Our outlook remains generally positive across the key sub-sectors that we follow. Fourth-quarter earnings were generally positive and most companies continued to show improvement in key credit metrics, including leverage and margins. Our outlook for rails also remains positive. Fourth-quarter earnings were generally strong, buoyed by optimism regarding continued improvement in volume and pricing trends, and we expect these trends to continue over the near term. Although spreads across the sector remain relatively tight, we still like the bonds of Kansas City Southern (KSU, rating: BB+), given its improving credit profile and potential to achieve investment-grade status.
In the agricultural and construction equipment space, fundamentals have improved out of the downturn, although slower growth is anticipated in the emerging markets, and leverage has ticked higher for several names due to debt-financed acquisition activity. We generally view the sector as fairly valued at this time, although we like the bonds of AGCO (AGCO, rating: BBB-), given its relatively wide spreads for what we view as investment-grade risk.
We remain positive on the fundamental outlook for autos and expect a continuation in the rebound in new vehicle demand from the supply-driven weakness of the past few quarters (e.g., the Thai floods and Japan earthquake). This could cause spreads to grind tighter, and in the space we still like the bonds of supplier TRW (TRW, rating: BBB-) as the company continues to generate free cash flow and strengthen its balance sheet in an effort to achieve investment-grade ratings at the NRSROs.
We're becoming more constructive on the near-term outlook for the housing and building materials sectors and continue to like the bonds of Owens-Corning (OC, rating: BBB), which should benefit from an upswing in housing starts.
Finally, we continue to see divergence in the aerospace/defense sector, as commercial aerospace orders have generally been robust while the defense sector remains under a significant cloud of uncertainty following the Budget Control Act of 2011 and sequestration. In the former group we continue to like the bonds of Bombardier (BBD, rating: BBB) given its strong liquidity and substantial backlog, which should convert to free cash flow and deleveraging over the next few years. Among credits in the defense sector, we would steer investors to the bonds of L-3 Communications (LLL, rating: BBB-), which we believe will retain its investment-grade ratings due to healthy cash flows and despite macro challenges.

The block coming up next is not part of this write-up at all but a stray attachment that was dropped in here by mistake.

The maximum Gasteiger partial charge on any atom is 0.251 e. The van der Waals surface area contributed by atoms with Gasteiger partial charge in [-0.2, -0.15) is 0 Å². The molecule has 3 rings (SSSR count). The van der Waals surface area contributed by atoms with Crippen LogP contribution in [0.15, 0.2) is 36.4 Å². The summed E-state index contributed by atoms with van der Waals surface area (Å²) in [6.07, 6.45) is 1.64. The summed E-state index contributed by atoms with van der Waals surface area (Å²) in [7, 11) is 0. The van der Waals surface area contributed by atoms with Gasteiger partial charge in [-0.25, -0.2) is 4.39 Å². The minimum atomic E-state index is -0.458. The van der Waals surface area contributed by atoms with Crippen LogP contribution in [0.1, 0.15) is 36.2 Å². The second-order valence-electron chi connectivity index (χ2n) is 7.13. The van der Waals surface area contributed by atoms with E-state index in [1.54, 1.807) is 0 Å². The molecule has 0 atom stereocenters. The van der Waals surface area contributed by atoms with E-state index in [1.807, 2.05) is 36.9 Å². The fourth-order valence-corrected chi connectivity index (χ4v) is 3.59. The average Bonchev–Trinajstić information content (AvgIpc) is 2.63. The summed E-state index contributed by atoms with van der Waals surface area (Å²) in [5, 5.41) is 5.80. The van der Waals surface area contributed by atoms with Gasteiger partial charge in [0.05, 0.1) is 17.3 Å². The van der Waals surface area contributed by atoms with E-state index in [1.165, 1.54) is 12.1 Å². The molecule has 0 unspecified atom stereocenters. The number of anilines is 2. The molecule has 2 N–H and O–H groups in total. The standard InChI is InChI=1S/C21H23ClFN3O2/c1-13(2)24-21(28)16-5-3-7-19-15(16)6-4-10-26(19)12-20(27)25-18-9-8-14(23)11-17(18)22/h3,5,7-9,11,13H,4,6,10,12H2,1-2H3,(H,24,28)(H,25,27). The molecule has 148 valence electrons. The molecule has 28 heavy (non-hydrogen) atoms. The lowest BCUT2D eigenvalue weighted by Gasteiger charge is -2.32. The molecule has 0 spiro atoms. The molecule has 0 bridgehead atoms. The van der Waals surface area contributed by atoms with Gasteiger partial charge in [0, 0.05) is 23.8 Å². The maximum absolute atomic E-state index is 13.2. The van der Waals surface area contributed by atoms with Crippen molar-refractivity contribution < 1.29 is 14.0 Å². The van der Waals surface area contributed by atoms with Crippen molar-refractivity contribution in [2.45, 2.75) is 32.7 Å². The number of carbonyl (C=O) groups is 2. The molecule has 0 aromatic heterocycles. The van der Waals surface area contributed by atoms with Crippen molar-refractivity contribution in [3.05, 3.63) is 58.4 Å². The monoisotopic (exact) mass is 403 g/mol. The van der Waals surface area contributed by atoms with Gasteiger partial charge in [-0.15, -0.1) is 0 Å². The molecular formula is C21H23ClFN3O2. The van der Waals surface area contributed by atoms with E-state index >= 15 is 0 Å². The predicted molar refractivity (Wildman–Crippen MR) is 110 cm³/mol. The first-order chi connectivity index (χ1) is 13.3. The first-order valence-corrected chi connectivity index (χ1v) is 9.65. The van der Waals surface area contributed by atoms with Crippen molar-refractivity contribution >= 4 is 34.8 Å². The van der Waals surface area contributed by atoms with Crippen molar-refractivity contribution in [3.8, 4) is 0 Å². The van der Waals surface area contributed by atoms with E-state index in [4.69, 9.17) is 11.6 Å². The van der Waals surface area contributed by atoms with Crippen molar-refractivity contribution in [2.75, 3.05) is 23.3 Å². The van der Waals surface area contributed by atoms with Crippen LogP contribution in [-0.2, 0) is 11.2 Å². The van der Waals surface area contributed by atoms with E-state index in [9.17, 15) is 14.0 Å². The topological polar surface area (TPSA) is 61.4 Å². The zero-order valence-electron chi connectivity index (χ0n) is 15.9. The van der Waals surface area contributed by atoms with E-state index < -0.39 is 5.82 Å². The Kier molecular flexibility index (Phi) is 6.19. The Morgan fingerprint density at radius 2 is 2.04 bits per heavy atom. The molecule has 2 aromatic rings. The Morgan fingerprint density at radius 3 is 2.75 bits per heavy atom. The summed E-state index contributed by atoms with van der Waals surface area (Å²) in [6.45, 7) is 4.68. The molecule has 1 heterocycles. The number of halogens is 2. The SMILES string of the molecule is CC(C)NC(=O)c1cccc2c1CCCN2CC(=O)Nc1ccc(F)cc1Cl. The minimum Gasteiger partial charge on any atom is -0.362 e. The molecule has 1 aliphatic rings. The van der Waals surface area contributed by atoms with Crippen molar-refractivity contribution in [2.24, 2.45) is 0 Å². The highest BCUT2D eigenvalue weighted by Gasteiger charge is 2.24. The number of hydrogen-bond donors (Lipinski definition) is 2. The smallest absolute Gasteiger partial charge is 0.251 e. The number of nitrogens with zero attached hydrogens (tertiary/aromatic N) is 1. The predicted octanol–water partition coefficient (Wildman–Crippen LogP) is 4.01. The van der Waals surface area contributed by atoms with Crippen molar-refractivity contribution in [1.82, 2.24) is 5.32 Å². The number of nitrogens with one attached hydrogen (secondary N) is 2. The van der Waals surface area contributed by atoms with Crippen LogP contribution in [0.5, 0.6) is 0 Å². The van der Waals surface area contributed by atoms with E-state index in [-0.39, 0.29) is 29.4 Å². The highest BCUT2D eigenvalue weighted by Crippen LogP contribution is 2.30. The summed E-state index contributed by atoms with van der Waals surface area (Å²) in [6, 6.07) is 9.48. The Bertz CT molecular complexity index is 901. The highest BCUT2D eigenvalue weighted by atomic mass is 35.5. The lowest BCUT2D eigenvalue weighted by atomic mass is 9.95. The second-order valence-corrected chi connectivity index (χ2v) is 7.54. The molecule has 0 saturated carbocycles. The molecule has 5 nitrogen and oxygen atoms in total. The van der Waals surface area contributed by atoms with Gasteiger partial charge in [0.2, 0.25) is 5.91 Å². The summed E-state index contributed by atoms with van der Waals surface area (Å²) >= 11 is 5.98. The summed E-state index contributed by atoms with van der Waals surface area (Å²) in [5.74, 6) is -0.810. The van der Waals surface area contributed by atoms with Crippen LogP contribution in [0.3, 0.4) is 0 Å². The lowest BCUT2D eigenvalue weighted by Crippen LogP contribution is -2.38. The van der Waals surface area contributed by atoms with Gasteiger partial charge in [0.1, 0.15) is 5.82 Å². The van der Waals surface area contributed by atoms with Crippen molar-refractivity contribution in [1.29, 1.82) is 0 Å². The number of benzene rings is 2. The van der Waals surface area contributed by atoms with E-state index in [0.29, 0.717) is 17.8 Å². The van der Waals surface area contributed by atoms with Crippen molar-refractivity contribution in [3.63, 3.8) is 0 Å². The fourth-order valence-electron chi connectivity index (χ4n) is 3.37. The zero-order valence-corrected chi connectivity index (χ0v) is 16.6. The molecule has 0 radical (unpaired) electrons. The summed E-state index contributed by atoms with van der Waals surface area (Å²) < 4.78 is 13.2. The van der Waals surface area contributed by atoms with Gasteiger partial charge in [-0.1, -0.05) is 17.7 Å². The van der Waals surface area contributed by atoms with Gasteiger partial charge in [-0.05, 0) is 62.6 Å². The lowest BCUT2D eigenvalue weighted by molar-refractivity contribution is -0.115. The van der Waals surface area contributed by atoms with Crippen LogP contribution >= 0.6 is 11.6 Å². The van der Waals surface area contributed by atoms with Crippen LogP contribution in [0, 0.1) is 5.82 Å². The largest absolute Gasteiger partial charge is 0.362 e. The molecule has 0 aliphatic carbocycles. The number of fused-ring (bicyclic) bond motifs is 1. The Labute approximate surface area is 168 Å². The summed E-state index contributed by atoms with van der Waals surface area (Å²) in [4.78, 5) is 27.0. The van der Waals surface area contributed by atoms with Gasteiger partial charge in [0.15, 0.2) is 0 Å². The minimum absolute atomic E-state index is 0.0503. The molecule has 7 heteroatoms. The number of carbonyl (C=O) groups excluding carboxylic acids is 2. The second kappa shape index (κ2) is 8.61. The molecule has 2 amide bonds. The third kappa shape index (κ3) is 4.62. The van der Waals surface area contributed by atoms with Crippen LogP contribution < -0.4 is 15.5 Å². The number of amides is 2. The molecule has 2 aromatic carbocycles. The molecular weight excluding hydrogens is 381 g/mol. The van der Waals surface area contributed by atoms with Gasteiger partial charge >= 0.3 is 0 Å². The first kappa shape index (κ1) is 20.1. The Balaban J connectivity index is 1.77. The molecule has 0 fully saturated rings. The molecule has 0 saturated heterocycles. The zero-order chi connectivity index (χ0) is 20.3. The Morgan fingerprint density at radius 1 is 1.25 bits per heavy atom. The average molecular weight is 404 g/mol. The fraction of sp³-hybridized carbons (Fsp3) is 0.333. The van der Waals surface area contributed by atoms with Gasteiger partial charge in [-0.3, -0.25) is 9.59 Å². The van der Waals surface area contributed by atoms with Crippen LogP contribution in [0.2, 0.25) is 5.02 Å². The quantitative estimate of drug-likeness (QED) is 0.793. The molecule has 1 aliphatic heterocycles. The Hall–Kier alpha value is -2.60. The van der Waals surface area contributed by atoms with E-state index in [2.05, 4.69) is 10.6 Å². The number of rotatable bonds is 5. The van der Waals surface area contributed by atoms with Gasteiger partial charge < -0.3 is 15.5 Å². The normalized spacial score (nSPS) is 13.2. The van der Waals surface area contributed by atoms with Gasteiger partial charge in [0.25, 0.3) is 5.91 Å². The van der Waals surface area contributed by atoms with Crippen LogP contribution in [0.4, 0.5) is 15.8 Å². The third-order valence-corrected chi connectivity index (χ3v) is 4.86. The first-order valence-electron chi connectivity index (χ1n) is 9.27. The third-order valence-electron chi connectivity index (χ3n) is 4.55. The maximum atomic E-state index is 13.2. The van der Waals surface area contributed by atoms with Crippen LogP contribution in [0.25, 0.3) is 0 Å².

Technology & Telecom
The tech M&A theme that we've highlighted consistently over the past several quarters shows no signs of receding. Specifically, deals designed to augment software capabilities are especially en vogue across all tech sectors, including amongst hardware firms looking to add proprietary technologies.
With large amounts of cash still swashing around the sector, most tech acquisitions have little direct bearing on our ratings in and of themselves. However, we do consider the impact of each deal on competitive positioning and the potential course that future M&A activity may take. Dell (DELL, rating: A+), for example, recently announced that it will spend around $1.5 billion to acquire SonicWALL, a firm that develops security and firewall products. The SonicWALL purchase will consume only a small portion of cash on hand and the move makes strategic sense, but it is borne of necessity for Dell. SonicWALL represents only one additional step in the long process of shifting Dell's business away from the commodity PC market. We expect Dell will continue to make acquisitions, especially as the firm builds out its new software group. A strategy built on M&A is fraught with execution risk, as Hewlett-Packard (HPQ, rating: A) can attest.